Anne Hathaway, Love & Other Drugs
Angelina Jolie, The Tourist
Julianne Moore, The Kids Are All Right
Emma Stone, Easy A

Best Actor In A Motion Picture — Comedy or Musical:  Paul Giamatti, BARNEY'S VERSION
Haven't seen any of the movies in this category, but I've always enjoyed Paul Giamatti's work.

Johnny Depp, Alice in Wonderland
Johnny Depp, The Tourist
Jake Gyllenhaal, Love & Other Drugs
Kevin Spacey, Casino Jack

Best Actress In A Supporting Role Motion Picture:  Melissa Leo, THE FIGHTER
Haven't seen the movies in the category.

Best Actor In A Supporting Role Motion Picture:  Christian Bale, THE FIGHTER
Haven't seen THE FIGHTER, so will wait to compare movies.

Best Animated Feature Film:  TOY STORY 3
TOY STORY3 — as good as it gets!

Best Foreign Language Film:  IN A BETTER WORLD (Denmark)
Yay! for the Danes

Best Director Motion Picture:  David Fincher, THE SOCIAL NETWORK
Seeing THE KING'S SPEECH tonight, will rent INCEPTION, haven't seen THE FIGHTER

Best Screenplay Motion Picture:  THE SOCIAL NETWORK
Totally agree with this.  It took a lot to make this movie compelling.

Best Original Score Motion Picture:  Trent Reznor & Atticus Ross, THE SOCIAL NETWORK
Nine Inch Nails rocked a cool, mystical score for this movie.

Best Original Song Motion Picture:  "You Haven't Seen The Last of Me," BURLESQUE
Music & Lyrics by Diane Warren.  The song wasn't that great.  Cher needs a BIG song for that unmistakable voice.

Best Television Series — Drama:  BOARDWALK EMPIRE (HBO)
Haven't seen it, but it looks really good.  Love Steve Buscemi!

Best Actress In A TV Series — Drama:  Katey Sagal, SONS OF ANARCHY
Very versatile actress.  I really liked her in, MARRIED WITH CHILDREN.  Wonderful & weird in, LOST.  

Best Actor In A TV Series — Drama:  Steve Buscemi, BOARDWALK EMPIRE
Steve Buscemi always delivers a gritty & interesting performance.  I'm going to have to watch the show!  This was a tough category with equally deserving actors.

Bryan Cranston, Breaking Bad
Michael C. Hall, Dexter
Jon Hamm, Mad Med
Hugh Laurie, House

Best TV Series — Comedy or Musical:  GLEE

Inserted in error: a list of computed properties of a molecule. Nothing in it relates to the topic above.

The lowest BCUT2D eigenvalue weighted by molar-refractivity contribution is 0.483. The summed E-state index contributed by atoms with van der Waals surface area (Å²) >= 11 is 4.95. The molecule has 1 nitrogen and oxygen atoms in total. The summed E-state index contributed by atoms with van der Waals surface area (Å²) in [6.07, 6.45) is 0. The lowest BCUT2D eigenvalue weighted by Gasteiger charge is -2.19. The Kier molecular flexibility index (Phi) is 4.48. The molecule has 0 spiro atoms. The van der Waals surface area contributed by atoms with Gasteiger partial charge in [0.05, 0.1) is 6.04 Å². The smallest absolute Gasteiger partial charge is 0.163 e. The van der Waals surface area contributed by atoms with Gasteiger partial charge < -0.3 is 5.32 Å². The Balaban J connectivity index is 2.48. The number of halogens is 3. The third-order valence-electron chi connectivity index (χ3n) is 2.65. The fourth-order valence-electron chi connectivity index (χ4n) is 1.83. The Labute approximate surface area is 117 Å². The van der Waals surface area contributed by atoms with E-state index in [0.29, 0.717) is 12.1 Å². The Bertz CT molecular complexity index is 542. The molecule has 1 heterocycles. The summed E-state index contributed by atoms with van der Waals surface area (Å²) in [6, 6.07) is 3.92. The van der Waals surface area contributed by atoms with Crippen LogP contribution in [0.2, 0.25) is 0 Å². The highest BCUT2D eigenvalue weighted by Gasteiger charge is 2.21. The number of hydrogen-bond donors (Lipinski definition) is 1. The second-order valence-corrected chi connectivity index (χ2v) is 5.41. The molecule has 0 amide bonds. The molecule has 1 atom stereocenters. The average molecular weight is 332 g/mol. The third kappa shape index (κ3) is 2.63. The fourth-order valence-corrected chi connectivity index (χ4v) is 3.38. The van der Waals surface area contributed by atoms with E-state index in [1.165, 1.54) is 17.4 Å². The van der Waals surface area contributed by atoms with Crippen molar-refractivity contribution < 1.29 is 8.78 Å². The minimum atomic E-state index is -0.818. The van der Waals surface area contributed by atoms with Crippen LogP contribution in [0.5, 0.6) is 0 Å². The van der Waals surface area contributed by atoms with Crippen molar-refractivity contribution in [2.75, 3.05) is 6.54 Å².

Always happy for the GLEE kids!

Best Actor In A TV Series — Comedy or Musical:  Jim Parsons, THE BIG BANG THEORY
His career is on fire this past year!  He totally deserves it.

Best Mini-Series TV:  CARLOS
Haven't seen it.

Best Actress In A Mini-Series or Film Made for TV:  Claire Danes, TEMPLE GRANDIN
Claire Danes was amazing!

Best Actor In A Mini-Series or Film Made for TV:  Al Pacino, YOU DON'T KNOW JACK
Didn't see the movies in this category.

Best Actress Supporting In A Series, Mini-Series or Film Made for TV:  Jane Lynch, GLEE
The category is a little too broad, but she is great!

Best Actor Supporting In A Series, Mini-Series or Film Made for TV:  Chris Colfer, GLEE
Love this guy!!   The GLEE cast is great!

Wednesday, January 12, 2011

Outsmarting Cats

Cats 101: The Litterbox

We love our kitties, and they love us, so why don't they use the litter box 100 percent of the time?  It's not because they want to be hurled outside like a cat rocket.  One should never hurl a kitty under any circumstances.

Besides, cats do not find their eu-de-kitty offensive.  To them, it's just part of their regular routine.  Wake up, stretch, eat, drink, visit the cat box, groom, eat /drink again, roll around on catnip toys, stare at squirrels, nap, wake up, another trip to the cat box, snack, drink, play, sit on owner's lap, take a nap, etc.  It's really our responsibility as educated cat owners to decode a cat's behavior, especially when it comes to peeing outside of the litter box.

I consider myself an amateur expert on this topic because I've had cats all of my life.  I've spent a lot of time cleaning up after the little beasties!  The real expertise, though, comes from our cat sitter extraordinaire, Jennifer.  Jennifer was the one who told us to use aluminum foil to discourage cat activity, and she was right!  The shiny texture and the crinkly sound of aluminum foil is to cats what fingernails on a chalkboard are to humans.  In particular, it is the sensation of walking on foil that they don't like.  I've discovered that hanging foil does not have the same effect as laying foil on the floor.  To our persistent orange tabby, Tigg, a strip of foil taped to the bottom of the bathroom door is just another vertical surface to squirt.

To really solve the problem of a cat who keeps peeing all over the house, you really have to get to the cause.  The next time you find yourself thinking about mailing your cat to Abu Dhabi, consider these tips from the Cornell University College of Veterinary Medicine ©2002:

Helpful hints for preventing litter box problems

Choose an appropriate litter and box
  • Most cats prefer unscented, finer-textured litter, at a depth of one to two inches.
  • Young kittens, elderly cats, and cats with mobility problems need boxes with low sides.
  • Overweight and large cats need bigger boxes.
  • Most cats prefer an uncovered box that lets odors escape and allows a 360-degree view of their surroundings.
  • Have as many litter boxes as cats in the house-plus one.

Choose a good litter box location
  • Most cats prefer a location that is quiet, private, separate from their feeding area, and easily accessible 24 hours a day.
  • Do not locate the litter box up or down stairs if your cat has trouble climbing.
  • Place multiple boxes in different areas of the house.

Keep the box clean
  • If you use clumping litter, remove feces and clumps daily and add clean litter as needed.
  • A liner may help keep the box cleaner, but many cats don't like them.